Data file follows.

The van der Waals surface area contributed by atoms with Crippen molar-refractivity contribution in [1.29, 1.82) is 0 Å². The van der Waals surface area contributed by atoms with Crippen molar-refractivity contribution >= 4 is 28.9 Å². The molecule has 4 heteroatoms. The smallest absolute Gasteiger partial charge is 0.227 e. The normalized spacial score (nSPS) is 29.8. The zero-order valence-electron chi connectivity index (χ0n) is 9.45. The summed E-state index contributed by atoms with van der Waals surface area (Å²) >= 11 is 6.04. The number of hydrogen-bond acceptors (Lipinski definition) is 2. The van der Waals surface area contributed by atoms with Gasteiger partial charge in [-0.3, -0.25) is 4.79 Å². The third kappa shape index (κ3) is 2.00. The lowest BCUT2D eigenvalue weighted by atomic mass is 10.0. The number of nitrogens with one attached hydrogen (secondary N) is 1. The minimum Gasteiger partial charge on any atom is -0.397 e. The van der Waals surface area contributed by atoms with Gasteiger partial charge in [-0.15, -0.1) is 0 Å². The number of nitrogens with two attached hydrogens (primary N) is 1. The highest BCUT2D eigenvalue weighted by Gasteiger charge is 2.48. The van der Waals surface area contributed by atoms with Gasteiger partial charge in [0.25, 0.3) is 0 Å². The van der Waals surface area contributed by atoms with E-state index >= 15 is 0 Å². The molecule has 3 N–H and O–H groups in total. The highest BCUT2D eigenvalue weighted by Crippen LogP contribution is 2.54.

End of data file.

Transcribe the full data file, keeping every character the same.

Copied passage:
The van der Waals surface area contributed by atoms with Crippen molar-refractivity contribution in [1.29, 1.82) is 0 Å². The van der Waals surface area contributed by atoms with Crippen molar-refractivity contribution >= 4 is 28.9 Å². The molecule has 4 heteroatoms. The smallest absolute Gasteiger partial charge is 0.227 e. The normalized spacial score (nSPS) is 29.8. The zero-order valence-electron chi connectivity index (χ0n) is 9.45. The summed E-state index contributed by atoms with van der Waals surface area (Å²) >= 11 is 6.04. The number of hydrogen-bond acceptors (Lipinski definition) is 2. The van der Waals surface area contributed by atoms with Gasteiger partial charge in [-0.3, -0.25) is 4.79 Å². The third kappa shape index (κ3) is 2.00. The lowest BCUT2D eigenvalue weighted by atomic mass is 10.0. The number of nitrogens with one attached hydrogen (secondary N) is 1. The minimum Gasteiger partial charge on any atom is -0.397 e. The van der Waals surface area contributed by atoms with Gasteiger partial charge in [-0.15, -0.1) is 0 Å². The number of nitrogens with two attached hydrogens (primary N) is 1. The highest BCUT2D eigenvalue weighted by Gasteiger charge is 2.48. The van der Waals surface area contributed by atoms with Gasteiger partial charge in [0.25, 0.3) is 0 Å². The van der Waals surface area contributed by atoms with E-state index >= 15 is 0 Å². The molecule has 3 N–H and O–H groups in total. The highest BCUT2D eigenvalue weighted by Crippen LogP contribution is 2.54.